Mysteries of the Kingdom


July 27, 2014


Is anyone else tired of parables?  In our journey through Matthew we have spent the last few weeks listening to Jesus try to explain the kingdom of Heaven. The Kingdom of Heaven is like a sower.  And the Kingdom of Heaven is like a field with wheat and weeds.  And the Kingdom of Heaven is like a mustard seed…like a pearl of great price…and like a fishing net.  I don’t know about you, but sometimes I wish Jesus would be a tad clearer about what he means.  What is the Kingdom of Heaven and how does it work?  Or another way of asking the question:  How is God acting in the world and what does it have to do with me?  Stop using parables and just tell me!

I much prefer the story of Solomon.  Solomon is made king and feels overwhelmed at having been chosen to lead God’s people.  I can relate to that.  So he goes up to Gibeon to clear his head and pray.  One night he has a dream.  God asks him, “What do you want from me?”  Solomon says, “It would be great if you could give me some wisdom, ‘cuz I have no idea what I’m doing, and my dad left some pretty big shoes to fill.”  God says, “Done.  Oh, and you will get wealth and popularity as well.”  Solomon wakes up confident in his call and full of wisdom for the task ahead.

Wouldn’t it be great if God’s Kingdom…God’s will…how God works in the world…was that clear?  Solomon didn’t have to try to understand a list of parables, considering audience, context and motivation.  He just asked and God answered.

I don’t know that we really think about it as much as we should, but part of the life of being a disciple is asking the question, “What’s my role in God’s Kingdom?”  Which brings me back to Jesus’ parables. “The Kingdom of Heaven” can seem like a really abstract concept.  Some movies make it seem like some epic, one-time battle between good and evil.  But I like how Pr. Dave explains it:  The Kingdom of Heaven is wherever God’s will is being done.

Every week in the Lord’s Prayer we say, “Your Kingdom come, your will be done, on earth as it is in heaven.”  Martin Luther explained that the kingdom of God will come whether or not we ask for it.  But in this petition we ask that it may come to us also, which I think means that we’re praying that we become aware of it and participate in it now.  It’s not some epic battle at the end of time.  It’s something that has to do with what God is doing in our lives and in the world here and now.  That much is clear from Jesus’ parables…the Kingdom of Heaven is definitely tied up with the here and now.

So then the next question is, “How do I know if what I’m doing is part of God’s will?” or “How do I know if I’m participating in God’s Kingdom?”  That’s an easy question to answer if you’re choosing between something that’s clearly w/in God’s will and something that’s clearly not.  Does God want me to love people or hate people?  Clearly one is more Kingdom-focused than the other.  Does God want me to make a decision that hurts those around me but makes me happy, or consider the impact of my choices on more than just myself?  Again—one is clearly more Kingdom-focused than the other.  Does God want me to walk with those who are suffering or ignore them because it has nothing to do with me?  Clearly there is a Kingdom-focused response to that question.

But what about when it’s not so black and white?  What does God want me to do when multiple choices seem good…or when multiple choices seem difficult?  Where is God’s Kingdom then?  That’s when God’s kingdom seems hidden…a bit more like Jesus’ parables and less like Solomon’s dream.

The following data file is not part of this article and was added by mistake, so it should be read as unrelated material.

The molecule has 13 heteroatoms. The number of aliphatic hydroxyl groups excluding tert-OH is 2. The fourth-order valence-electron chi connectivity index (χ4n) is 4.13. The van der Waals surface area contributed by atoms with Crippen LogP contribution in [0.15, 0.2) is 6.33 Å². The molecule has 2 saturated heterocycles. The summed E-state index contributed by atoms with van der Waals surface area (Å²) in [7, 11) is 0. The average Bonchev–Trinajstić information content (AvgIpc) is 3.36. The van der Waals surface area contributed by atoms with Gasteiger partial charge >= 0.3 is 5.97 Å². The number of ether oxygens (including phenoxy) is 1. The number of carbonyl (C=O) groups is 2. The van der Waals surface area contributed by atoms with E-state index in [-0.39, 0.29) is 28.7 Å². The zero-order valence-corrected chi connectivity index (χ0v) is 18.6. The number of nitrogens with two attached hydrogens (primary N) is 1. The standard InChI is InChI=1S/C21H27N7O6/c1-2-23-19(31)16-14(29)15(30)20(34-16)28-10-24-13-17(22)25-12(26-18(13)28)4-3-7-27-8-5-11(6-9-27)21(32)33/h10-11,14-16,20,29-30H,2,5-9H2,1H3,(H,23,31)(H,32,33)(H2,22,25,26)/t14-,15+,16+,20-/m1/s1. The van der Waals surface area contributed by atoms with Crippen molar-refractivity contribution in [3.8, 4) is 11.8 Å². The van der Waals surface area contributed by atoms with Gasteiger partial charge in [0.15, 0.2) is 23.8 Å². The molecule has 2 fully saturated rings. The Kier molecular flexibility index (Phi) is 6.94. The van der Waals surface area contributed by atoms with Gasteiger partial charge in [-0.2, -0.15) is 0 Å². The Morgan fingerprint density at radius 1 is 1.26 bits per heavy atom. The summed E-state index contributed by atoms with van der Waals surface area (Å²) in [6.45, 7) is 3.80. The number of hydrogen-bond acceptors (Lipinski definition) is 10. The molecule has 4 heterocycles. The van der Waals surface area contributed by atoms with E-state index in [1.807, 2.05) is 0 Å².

Many of you know that I recently went on a trip to East Africa.  Specifically, I went to Juba, South Sudan.  I called the trip to Juba a ‘visioning and discernment trip.’  Maybe you could say I was hunting for God’s Kingdom…what was God doing, and what did it have to do with me?  For a variety of reasons, I felt like I had lost sight of my role in God’s kingdom.  It was getting harder and harder for me to see the connection between God’s action and my action.  I hoped that on this trip God would maybe come to me in a dream and say, “What do you want from me?” and I would say, “I need some wisdom. I need to know what you want me to do with my life.”  And God would say, “Done….and here’s some wealth and popularity to go along with it.”

On one hand, my friend Kristen is a missionary in Juba and is working on starting a Christian school.  She put a call out for preschool teachers.  Now, you should know that when I first began exploring being a Deaconess, the ‘ideal job’ picture I painted had to do with working with young children in Africa.  So I HAD to wonder if helping Kristen get this school going was my next step in God’s Kingdom.  Where God’s will is being done, right?  How could it not be God’s will to go teach kids whose parents are missionaries?  How could it not be God’s will to go help the lady in Juba who started a children’s center to help kids affected by the war?  How could it not be God’s will to go to a country torn apart by violence and tribal hatred and proclaim the power of love, peace, reconciliation and forgiveness?

On the other hand, what if what I’m doing right now is my next step?  Isn’t it just as much God’s will to influence the attitude, behavior and culture around children and youth in the local congregation?  Isn’t it as much God’s will to invest in children and youth, and help them see where God is in their lives?  Isn’t it God’s will to move into an at-risk neighborhood called the Booker T. Washington neighborhood to embody love, peace, reconciliation and forgiveness, and to work across church borders to bring people together for service and ministry?  What if what I’m doing now is exactly what God wants me to do?

So I went to Juba hoping for some clarity.  I wanted to see for myself the context of this new school—Juba Christian Academy.  And I was really hoping for a clear sense of my next move:  stay at Advent or move to Juba.  Enough with the parables and hidden meanings, Jesus—just tell me straight up what I’m supposed to do.  Show me clearly what the Kingdom of Heaven is.